China’s heavy-handed zero-Covid policy was intended to save lives. Now, it’s having devastating consequences. Last week, a fire killed at least 10 people, including children, in a tower block in Urumqi, the capital of Xinjiang. As ever in China, official numbers are unreliable, and the true number of casualties may be much higher. It’s clear that the citizens now protesting across China blame the tragedy on the lockdown, despite the claims of local officials that fire escapes in the building were not locked. Horrific videos of the fire show emergency services attempting in vain to douse the flames from beyond a roadblock, while victims scream from the windows pleading for somebody to open the doors of their apartments.
For once, the suffering of Xinjiang’s people seems to have evoked widespread empathy among China’s wider populace. When Uyghur demonstrations in Urumqi were crushed by police and security services in 2009, it evoked little sympathy from China’s ethnic Han majority. Instead, the demonstrations precipitated a wave of ethnic violence, accompanied by calls across the Chinese internet for severe punishment for the demonstrators. Similarly, the intense crackdown on Uyghur society that has been going on since 2017 – involving mass incarcerations, forced sterilisations and the destruction of communities – was largely dismissed by the rest of the Chinese populace as a necessary measure to control a defiant and restive minority.
Now, however, zealous agents of the state have rigorously enforced lockdowns across the country that have lasted months at a time. Often, as shown in innumerable videos shared online over the past three years, they have done so by chaining or barring the doors, fire escapes and gates of apartment buildings. Reports of difficulty getting medical supplies and food to families locked in their homes have been common.
Despite the extent of the restrictions across China, it was perhaps inevitable that when this tragedy came about, it would be in a Uyghur neighbourhood in Xinjiang. Lockdowns there have been particularly severe, and seem to have been targeted at minority communities. They have been widely regarded as an extension of the security lockdowns that were already a familiar feature of the region, and locals have reported that the two would sometimes blur together: people told they were being taken to centralised quarantine facilities after being alerted to a close contact with a Covid carrier have said they were instead delivered to re-education camps. The quarantine facilities themselves are no better than the camps; at the former, inmates have told of being regularly hosed down with disinfectant, and forced to swallow unknown medications.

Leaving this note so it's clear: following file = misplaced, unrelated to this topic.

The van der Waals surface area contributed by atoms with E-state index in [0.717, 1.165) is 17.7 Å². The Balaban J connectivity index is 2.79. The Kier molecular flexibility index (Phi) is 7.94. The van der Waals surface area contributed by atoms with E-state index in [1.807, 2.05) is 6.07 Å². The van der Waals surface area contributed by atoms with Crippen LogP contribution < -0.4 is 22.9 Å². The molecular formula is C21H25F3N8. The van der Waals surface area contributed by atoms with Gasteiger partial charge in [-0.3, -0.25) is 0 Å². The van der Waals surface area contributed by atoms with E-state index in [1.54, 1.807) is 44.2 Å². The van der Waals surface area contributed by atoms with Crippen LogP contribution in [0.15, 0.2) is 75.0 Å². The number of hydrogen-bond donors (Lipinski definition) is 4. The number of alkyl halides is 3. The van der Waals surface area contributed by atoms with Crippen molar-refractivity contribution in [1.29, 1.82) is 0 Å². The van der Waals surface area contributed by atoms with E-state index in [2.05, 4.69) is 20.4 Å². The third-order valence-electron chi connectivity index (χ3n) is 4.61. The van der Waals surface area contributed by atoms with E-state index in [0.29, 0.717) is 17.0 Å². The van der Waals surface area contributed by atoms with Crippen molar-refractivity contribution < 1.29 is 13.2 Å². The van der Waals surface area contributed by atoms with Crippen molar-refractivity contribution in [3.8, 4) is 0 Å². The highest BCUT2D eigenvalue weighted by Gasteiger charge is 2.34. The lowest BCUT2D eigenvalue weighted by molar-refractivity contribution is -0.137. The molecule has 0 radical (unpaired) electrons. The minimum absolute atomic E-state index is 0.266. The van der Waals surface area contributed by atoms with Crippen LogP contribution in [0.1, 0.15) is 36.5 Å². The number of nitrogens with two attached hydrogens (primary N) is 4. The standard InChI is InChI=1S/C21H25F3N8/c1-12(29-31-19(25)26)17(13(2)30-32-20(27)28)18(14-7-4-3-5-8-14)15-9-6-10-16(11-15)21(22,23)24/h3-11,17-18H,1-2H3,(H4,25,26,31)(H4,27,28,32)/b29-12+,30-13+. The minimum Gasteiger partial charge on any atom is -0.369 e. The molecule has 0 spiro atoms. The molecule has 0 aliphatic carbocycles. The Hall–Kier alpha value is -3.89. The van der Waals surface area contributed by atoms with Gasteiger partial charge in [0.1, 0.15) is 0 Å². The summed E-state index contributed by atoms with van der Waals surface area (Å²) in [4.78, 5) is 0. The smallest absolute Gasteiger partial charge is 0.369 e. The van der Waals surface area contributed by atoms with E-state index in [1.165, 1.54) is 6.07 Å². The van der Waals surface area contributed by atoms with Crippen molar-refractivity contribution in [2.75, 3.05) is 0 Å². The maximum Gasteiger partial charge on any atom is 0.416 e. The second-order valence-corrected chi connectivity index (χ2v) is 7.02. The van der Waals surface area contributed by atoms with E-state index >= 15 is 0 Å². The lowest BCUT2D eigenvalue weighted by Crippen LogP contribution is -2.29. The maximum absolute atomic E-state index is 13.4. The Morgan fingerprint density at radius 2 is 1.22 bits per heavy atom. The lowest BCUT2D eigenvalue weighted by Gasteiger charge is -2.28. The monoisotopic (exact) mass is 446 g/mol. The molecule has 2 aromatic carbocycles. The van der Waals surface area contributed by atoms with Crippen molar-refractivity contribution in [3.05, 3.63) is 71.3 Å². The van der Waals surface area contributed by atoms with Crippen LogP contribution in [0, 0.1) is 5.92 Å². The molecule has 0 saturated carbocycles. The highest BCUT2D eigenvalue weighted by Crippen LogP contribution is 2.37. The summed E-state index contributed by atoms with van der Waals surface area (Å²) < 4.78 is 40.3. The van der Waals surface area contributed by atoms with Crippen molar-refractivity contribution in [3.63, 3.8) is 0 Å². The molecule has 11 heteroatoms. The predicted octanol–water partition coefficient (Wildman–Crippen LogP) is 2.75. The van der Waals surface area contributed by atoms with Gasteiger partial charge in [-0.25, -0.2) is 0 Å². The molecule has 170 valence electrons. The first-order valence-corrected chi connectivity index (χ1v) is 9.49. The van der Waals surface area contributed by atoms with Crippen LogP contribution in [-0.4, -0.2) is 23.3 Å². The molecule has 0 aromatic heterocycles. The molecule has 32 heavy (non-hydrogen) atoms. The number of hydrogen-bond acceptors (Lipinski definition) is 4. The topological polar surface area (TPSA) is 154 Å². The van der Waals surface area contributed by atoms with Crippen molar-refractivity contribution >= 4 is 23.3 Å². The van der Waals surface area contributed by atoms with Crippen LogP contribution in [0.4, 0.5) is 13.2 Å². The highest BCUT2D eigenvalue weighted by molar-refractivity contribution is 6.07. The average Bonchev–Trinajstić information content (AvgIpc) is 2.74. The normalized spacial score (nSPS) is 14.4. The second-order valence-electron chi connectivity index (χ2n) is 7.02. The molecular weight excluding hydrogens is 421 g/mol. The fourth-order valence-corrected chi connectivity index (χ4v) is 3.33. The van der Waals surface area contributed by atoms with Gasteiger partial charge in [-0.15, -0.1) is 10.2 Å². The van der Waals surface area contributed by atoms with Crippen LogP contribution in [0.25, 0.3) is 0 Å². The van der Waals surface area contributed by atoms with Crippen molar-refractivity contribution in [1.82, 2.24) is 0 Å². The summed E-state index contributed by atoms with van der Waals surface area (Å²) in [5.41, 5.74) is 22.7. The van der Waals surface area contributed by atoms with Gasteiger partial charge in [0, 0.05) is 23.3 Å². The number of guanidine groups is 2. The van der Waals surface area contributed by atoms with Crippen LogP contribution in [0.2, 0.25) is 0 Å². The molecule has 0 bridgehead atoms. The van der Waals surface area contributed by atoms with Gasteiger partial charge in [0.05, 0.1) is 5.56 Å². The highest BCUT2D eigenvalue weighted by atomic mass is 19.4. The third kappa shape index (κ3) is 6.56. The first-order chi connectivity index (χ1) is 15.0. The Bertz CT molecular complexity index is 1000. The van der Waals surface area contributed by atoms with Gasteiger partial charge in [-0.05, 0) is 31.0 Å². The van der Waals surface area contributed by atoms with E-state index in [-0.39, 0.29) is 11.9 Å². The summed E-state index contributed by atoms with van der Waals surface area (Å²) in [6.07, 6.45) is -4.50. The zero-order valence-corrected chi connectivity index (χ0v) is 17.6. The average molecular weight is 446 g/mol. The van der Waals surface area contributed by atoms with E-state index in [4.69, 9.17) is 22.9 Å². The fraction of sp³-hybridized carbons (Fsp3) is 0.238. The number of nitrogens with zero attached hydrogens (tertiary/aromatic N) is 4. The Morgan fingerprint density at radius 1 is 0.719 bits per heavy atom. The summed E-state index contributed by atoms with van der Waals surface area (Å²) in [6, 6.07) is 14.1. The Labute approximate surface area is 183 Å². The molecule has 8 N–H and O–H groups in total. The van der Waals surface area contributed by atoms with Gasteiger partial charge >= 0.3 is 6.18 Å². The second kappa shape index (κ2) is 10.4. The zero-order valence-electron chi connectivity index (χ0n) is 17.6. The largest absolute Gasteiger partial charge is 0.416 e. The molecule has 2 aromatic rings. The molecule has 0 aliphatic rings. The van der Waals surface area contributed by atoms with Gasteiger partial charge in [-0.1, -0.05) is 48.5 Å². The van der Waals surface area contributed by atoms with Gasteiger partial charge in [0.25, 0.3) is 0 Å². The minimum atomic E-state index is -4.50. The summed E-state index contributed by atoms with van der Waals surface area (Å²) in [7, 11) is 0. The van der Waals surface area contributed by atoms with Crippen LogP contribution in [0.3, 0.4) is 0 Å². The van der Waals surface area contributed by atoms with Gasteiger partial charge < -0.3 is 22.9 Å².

The protests are a particularly difficult problem for the Chinese state. To see protests in Urumqi at all is shocking, given the intense security control of the region and the severe consequences of previous demonstrations. But, more than this, it is remarkable that the protests in Xinjiang comprise largely Han demonstrators. While the state has long seen minorities in Xinjiang as a problem, the region’s Han population – most of whom were moved in from inner China during the 20th century – has historically been regarded as part of the solution, tying the region more closely to the rest of the country and diluting the local Uyghur majority. This has given them comparative licence to complain, and now to protest, while many Uyghurs are understandably too terrified to leave their homes.
But the special treatment of the Han in Xinjiang is unlikely to protect them for long. The demonstrations in Urumqi are a part of a bigger movement that is troubling the streets of major cities including Shanghai and Wuhan. The state will not tolerate such dissent. Some regional protests have occasionally been successful at overturning local policies or drawing attention to corrupt officials, but zero Covid is Xi Jinping’s flagship policy in his effort to eradicate the virus from China. Any climbdown will pose a threat to his authority. The inevitable increase in cases that would follow from abandoning the policy would also undermine the state’s image as the efficient, guiding hand of the Chinese people.
There is no predicting how this will end, but the likelihood of a violent state response is high. Such a response, however, runs the risk of provoking further calls for democracy and equality that have begun to pepper the anti-lockdown protests. Just as people across China have experienced their own lockdowns and can sympathise with the Uyghur families who burned to death in their homes, they may come to further sympathise with the desire to be free of the Communist party’s iron grip.
Dr James McMurray is a research associate in anthropology and a member of the Asia Centre at the University of Sussex
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